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New Theory on Autism and Genetics

Most Autism Cases Linked to Spontaneous Gene Mutations, Researchers Report
WebMD Health News
Reviewed by Louise Chang, MD

July 23, 2007 -- New research on the genetics of autism links most autism cases to spontaneous gene mutations.

The findings, published in this week's early edition of Proceedings of the National Academy of Sciences, don't pinpoint specific autism genes. Instead, the study presents a general theory about autism and genetics.

The researchers included Kenny Ye, PhD, of New York's Albert Einstein College of Medicine. They studied genetic information from three large databases of families with at least two autistic children.

Ye's team created a mathematical formula to calculate the odds that a child's autism would be associated with spontaneous gene mutations or mutations that hid in their parents' DNA.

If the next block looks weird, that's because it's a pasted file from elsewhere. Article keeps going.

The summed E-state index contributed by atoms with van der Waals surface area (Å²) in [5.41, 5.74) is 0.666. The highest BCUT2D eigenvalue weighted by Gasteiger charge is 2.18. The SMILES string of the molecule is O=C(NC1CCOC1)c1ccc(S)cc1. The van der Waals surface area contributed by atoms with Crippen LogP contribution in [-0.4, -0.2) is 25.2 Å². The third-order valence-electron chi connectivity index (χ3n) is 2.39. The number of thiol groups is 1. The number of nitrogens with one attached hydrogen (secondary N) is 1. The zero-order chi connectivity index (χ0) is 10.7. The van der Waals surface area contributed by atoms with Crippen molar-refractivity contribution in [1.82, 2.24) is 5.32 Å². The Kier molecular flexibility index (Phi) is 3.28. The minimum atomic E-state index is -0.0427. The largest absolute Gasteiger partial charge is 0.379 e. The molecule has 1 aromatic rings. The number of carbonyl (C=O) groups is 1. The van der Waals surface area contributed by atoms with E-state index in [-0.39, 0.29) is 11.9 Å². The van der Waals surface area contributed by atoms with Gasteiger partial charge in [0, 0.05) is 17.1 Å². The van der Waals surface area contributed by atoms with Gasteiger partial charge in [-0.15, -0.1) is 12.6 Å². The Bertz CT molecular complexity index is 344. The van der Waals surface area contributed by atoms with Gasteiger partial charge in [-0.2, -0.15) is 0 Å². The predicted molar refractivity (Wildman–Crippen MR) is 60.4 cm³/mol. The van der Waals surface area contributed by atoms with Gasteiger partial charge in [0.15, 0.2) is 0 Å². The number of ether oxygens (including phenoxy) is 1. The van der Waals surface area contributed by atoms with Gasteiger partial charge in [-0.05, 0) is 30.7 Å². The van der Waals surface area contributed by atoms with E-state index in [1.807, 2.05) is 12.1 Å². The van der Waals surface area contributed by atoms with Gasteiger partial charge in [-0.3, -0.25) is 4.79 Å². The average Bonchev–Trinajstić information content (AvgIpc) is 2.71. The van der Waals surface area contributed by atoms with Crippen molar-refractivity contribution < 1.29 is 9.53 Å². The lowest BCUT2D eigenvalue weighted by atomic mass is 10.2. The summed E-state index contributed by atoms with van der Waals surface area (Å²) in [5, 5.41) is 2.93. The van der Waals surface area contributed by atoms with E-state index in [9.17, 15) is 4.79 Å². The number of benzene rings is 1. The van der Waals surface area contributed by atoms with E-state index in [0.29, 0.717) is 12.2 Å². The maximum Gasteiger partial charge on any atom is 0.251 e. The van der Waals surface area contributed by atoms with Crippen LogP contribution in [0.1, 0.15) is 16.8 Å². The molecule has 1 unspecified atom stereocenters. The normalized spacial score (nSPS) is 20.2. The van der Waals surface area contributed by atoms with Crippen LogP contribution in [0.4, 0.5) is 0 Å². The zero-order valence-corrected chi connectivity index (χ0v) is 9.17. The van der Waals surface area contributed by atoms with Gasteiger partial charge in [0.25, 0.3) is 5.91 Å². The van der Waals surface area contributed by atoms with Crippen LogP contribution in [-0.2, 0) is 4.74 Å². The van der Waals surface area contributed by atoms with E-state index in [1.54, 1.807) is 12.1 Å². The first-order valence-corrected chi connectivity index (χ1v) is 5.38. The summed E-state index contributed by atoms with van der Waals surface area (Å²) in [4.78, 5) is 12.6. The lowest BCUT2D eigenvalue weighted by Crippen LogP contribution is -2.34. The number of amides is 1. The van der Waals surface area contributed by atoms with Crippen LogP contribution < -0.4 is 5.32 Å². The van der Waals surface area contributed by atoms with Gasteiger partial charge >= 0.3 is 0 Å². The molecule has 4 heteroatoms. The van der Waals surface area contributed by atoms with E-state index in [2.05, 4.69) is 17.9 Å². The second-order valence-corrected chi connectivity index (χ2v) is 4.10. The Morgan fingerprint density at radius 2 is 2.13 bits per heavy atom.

The researchers concluded that "the vast majority" of autism cases were associated with spontaneous gene mutations in the father's sperm or the mother's eggs.

Those mutations may become more likely as parents get older, the researchers note.

However, the scientists' calculations didn't include any environmental factors that may make autism more likely. So the study doesn't prove that any autism cases were solely caused by genetics.

Ye and colleagues also note that autism "is likely to involve many genes." That view is in line with a recent report showing that spontaneous gene mutations may be more common in people with autism.

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